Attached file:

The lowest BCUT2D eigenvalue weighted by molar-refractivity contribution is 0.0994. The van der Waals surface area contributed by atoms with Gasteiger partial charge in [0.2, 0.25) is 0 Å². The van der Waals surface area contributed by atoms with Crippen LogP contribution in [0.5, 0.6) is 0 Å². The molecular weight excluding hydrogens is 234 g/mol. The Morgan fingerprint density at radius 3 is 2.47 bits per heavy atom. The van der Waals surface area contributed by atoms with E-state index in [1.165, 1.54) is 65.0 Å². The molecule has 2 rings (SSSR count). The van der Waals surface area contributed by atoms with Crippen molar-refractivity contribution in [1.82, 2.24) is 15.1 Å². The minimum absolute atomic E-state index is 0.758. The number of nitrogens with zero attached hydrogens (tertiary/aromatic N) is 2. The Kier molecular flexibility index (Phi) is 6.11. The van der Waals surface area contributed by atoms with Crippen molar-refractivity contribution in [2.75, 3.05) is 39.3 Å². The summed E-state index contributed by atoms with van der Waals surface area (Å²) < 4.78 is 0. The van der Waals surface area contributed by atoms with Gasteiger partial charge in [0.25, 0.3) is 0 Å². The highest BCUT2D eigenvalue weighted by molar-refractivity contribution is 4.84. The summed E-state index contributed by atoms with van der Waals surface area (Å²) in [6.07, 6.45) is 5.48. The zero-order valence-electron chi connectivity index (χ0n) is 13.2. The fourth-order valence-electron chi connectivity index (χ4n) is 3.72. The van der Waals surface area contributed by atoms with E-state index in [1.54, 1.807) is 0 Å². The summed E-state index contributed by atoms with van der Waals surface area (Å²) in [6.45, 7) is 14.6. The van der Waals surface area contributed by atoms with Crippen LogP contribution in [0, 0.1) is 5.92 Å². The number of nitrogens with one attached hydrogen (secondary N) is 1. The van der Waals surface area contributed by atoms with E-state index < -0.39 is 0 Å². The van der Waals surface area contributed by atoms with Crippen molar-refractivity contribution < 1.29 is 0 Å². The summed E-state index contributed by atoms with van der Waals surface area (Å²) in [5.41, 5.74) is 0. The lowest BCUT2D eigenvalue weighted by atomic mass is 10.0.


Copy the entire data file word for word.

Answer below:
The lowest BCUT2D eigenvalue weighted by molar-refractivity contribution is 0.0994. The van der Waals surface area contributed by atoms with Gasteiger partial charge in [0.2, 0.25) is 0 Å². The van der Waals surface area contributed by atoms with Crippen LogP contribution in [0.5, 0.6) is 0 Å². The molecular weight excluding hydrogens is 234 g/mol. The Morgan fingerprint density at radius 3 is 2.47 bits per heavy atom. The van der Waals surface area contributed by atoms with E-state index in [1.165, 1.54) is 65.0 Å². The molecule has 2 rings (SSSR count). The van der Waals surface area contributed by atoms with Crippen molar-refractivity contribution in [1.82, 2.24) is 15.1 Å². The minimum absolute atomic E-state index is 0.758. The number of nitrogens with zero attached hydrogens (tertiary/aromatic N) is 2. The Kier molecular flexibility index (Phi) is 6.11. The van der Waals surface area contributed by atoms with Crippen molar-refractivity contribution in [2.75, 3.05) is 39.3 Å². The summed E-state index contributed by atoms with van der Waals surface area (Å²) < 4.78 is 0. The van der Waals surface area contributed by atoms with Gasteiger partial charge in [0.25, 0.3) is 0 Å². The highest BCUT2D eigenvalue weighted by molar-refractivity contribution is 4.84. The summed E-state index contributed by atoms with van der Waals surface area (Å²) in [6.07, 6.45) is 5.48. The zero-order valence-electron chi connectivity index (χ0n) is 13.2. The fourth-order valence-electron chi connectivity index (χ4n) is 3.72. The van der Waals surface area contributed by atoms with E-state index in [1.54, 1.807) is 0 Å². The summed E-state index contributed by atoms with van der Waals surface area (Å²) in [6.45, 7) is 14.6. The van der Waals surface area contributed by atoms with Crippen LogP contribution in [0, 0.1) is 5.92 Å². The number of nitrogens with one attached hydrogen (secondary N) is 1. The van der Waals surface area contributed by atoms with E-state index < -0.39 is 0 Å². The van der Waals surface area contributed by atoms with Crippen molar-refractivity contribution < 1.29 is 0 Å². The summed E-state index contributed by atoms with van der Waals surface area (Å²) in [5.41, 5.74) is 0. The lowest BCUT2D eigenvalue weighted by atomic mass is 10.0.